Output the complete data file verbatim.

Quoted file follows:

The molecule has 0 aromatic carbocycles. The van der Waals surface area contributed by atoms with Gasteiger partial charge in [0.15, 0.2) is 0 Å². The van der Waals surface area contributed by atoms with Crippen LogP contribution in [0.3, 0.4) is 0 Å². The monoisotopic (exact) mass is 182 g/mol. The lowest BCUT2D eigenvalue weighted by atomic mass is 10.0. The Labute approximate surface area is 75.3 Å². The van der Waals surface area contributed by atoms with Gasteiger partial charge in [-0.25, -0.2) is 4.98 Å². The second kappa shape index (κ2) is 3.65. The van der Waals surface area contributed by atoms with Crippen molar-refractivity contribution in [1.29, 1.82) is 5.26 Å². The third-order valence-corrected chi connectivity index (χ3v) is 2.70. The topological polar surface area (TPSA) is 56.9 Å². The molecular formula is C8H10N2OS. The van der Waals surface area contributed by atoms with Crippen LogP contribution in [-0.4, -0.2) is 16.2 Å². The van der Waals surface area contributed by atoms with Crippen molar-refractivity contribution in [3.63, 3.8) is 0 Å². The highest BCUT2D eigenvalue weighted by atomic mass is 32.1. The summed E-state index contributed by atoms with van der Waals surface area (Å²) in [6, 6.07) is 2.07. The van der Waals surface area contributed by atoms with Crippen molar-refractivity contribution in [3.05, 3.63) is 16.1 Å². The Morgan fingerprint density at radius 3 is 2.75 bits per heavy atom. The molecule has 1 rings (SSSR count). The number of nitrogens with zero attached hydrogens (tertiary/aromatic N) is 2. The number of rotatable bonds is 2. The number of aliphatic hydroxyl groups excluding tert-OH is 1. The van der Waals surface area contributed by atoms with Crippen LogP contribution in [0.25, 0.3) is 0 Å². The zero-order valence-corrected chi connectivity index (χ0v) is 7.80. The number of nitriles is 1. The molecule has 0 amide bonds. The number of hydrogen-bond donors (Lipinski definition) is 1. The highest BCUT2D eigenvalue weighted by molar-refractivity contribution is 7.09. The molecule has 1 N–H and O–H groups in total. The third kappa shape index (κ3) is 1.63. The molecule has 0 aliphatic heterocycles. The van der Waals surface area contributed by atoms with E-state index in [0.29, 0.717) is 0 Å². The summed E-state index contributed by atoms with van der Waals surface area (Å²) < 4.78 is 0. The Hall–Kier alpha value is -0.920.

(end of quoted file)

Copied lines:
The molecule has 0 aromatic carbocycles. The van der Waals surface area contributed by atoms with Gasteiger partial charge in [0.15, 0.2) is 0 Å². The van der Waals surface area contributed by atoms with Crippen LogP contribution in [0.3, 0.4) is 0 Å². The monoisotopic (exact) mass is 182 g/mol. The lowest BCUT2D eigenvalue weighted by atomic mass is 10.0. The Labute approximate surface area is 75.3 Å². The van der Waals surface area contributed by atoms with Gasteiger partial charge in [-0.25, -0.2) is 4.98 Å². The second kappa shape index (κ2) is 3.65. The van der Waals surface area contributed by atoms with Crippen molar-refractivity contribution in [1.29, 1.82) is 5.26 Å². The third-order valence-corrected chi connectivity index (χ3v) is 2.70. The topological polar surface area (TPSA) is 56.9 Å². The molecular formula is C8H10N2OS. The van der Waals surface area contributed by atoms with Crippen LogP contribution in [-0.4, -0.2) is 16.2 Å². The van der Waals surface area contributed by atoms with Crippen molar-refractivity contribution in [3.63, 3.8) is 0 Å². The highest BCUT2D eigenvalue weighted by atomic mass is 32.1. The summed E-state index contributed by atoms with van der Waals surface area (Å²) in [6, 6.07) is 2.07. The van der Waals surface area contributed by atoms with Crippen molar-refractivity contribution in [3.05, 3.63) is 16.1 Å². The Morgan fingerprint density at radius 3 is 2.75 bits per heavy atom. The molecule has 1 rings (SSSR count). The number of nitrogens with zero attached hydrogens (tertiary/aromatic N) is 2. The number of rotatable bonds is 2. The number of aliphatic hydroxyl groups excluding tert-OH is 1. The van der Waals surface area contributed by atoms with Crippen LogP contribution in [0.25, 0.3) is 0 Å². The zero-order valence-corrected chi connectivity index (χ0v) is 7.80. The number of nitriles is 1. The molecule has 0 amide bonds. The number of hydrogen-bond donors (Lipinski definition) is 1. The highest BCUT2D eigenvalue weighted by molar-refractivity contribution is 7.09. The molecule has 1 N–H and O–H groups in total. The third kappa shape index (κ3) is 1.63. The molecule has 0 aliphatic heterocycles. The van der Waals surface area contributed by atoms with E-state index in [0.29, 0.717) is 0 Å². The summed E-state index contributed by atoms with van der Waals surface area (Å²) < 4.78 is 0. The Hall–Kier alpha value is -0.920.